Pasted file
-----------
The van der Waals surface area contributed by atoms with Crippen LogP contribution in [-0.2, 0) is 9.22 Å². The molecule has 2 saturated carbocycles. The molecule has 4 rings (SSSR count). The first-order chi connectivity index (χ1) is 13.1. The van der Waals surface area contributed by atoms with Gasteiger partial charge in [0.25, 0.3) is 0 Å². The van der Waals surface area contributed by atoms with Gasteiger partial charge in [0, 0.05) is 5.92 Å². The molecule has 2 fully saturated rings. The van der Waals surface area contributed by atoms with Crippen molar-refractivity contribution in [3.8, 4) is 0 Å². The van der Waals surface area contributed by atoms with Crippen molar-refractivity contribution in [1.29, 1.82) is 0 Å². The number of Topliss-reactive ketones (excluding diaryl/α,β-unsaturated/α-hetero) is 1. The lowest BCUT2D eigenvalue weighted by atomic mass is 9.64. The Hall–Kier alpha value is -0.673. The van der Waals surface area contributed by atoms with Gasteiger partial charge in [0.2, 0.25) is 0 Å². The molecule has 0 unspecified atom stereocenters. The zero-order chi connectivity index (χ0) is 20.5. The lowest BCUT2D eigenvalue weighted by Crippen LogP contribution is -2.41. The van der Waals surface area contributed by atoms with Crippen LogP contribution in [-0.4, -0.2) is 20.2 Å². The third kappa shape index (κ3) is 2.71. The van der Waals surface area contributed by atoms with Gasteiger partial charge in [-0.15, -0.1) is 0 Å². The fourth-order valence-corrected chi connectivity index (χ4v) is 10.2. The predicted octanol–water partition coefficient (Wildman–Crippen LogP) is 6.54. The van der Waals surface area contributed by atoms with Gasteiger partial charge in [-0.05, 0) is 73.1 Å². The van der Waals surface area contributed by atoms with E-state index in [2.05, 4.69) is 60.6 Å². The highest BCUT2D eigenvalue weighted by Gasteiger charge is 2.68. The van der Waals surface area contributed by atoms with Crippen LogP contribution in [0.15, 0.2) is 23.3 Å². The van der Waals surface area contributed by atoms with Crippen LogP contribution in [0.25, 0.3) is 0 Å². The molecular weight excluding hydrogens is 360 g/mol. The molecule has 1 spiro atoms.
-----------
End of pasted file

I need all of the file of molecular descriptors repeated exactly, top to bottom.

The van der Waals surface area contributed by atoms with Crippen LogP contribution in [-0.2, 0) is 9.22 Å². The molecule has 2 saturated carbocycles. The molecule has 4 rings (SSSR count). The first-order chi connectivity index (χ1) is 13.1. The van der Waals surface area contributed by atoms with Gasteiger partial charge in [0.25, 0.3) is 0 Å². The van der Waals surface area contributed by atoms with Gasteiger partial charge in [0, 0.05) is 5.92 Å². The molecule has 2 fully saturated rings. The van der Waals surface area contributed by atoms with Crippen molar-refractivity contribution in [3.8, 4) is 0 Å². The van der Waals surface area contributed by atoms with Crippen molar-refractivity contribution in [1.29, 1.82) is 0 Å². The number of Topliss-reactive ketones (excluding diaryl/α,β-unsaturated/α-hetero) is 1. The lowest BCUT2D eigenvalue weighted by atomic mass is 9.64. The Hall–Kier alpha value is -0.673. The van der Waals surface area contributed by atoms with Gasteiger partial charge in [0.2, 0.25) is 0 Å². The molecule has 0 unspecified atom stereocenters. The zero-order chi connectivity index (χ0) is 20.5. The lowest BCUT2D eigenvalue weighted by Crippen LogP contribution is -2.41. The van der Waals surface area contributed by atoms with Crippen LogP contribution in [-0.4, -0.2) is 20.2 Å². The third kappa shape index (κ3) is 2.71. The van der Waals surface area contributed by atoms with Gasteiger partial charge in [-0.15, -0.1) is 0 Å². The fourth-order valence-corrected chi connectivity index (χ4v) is 10.2. The predicted octanol–water partition coefficient (Wildman–Crippen LogP) is 6.54. The van der Waals surface area contributed by atoms with Gasteiger partial charge in [-0.05, 0) is 73.1 Å². The van der Waals surface area contributed by atoms with E-state index in [2.05, 4.69) is 60.6 Å². The highest BCUT2D eigenvalue weighted by Gasteiger charge is 2.68. The van der Waals surface area contributed by atoms with Crippen LogP contribution in [0.15, 0.2) is 23.3 Å². The van der Waals surface area contributed by atoms with Crippen LogP contribution in [0.25, 0.3) is 0 Å². The molecular weight excluding hydrogens is 360 g/mol. The molecule has 1 spiro atoms.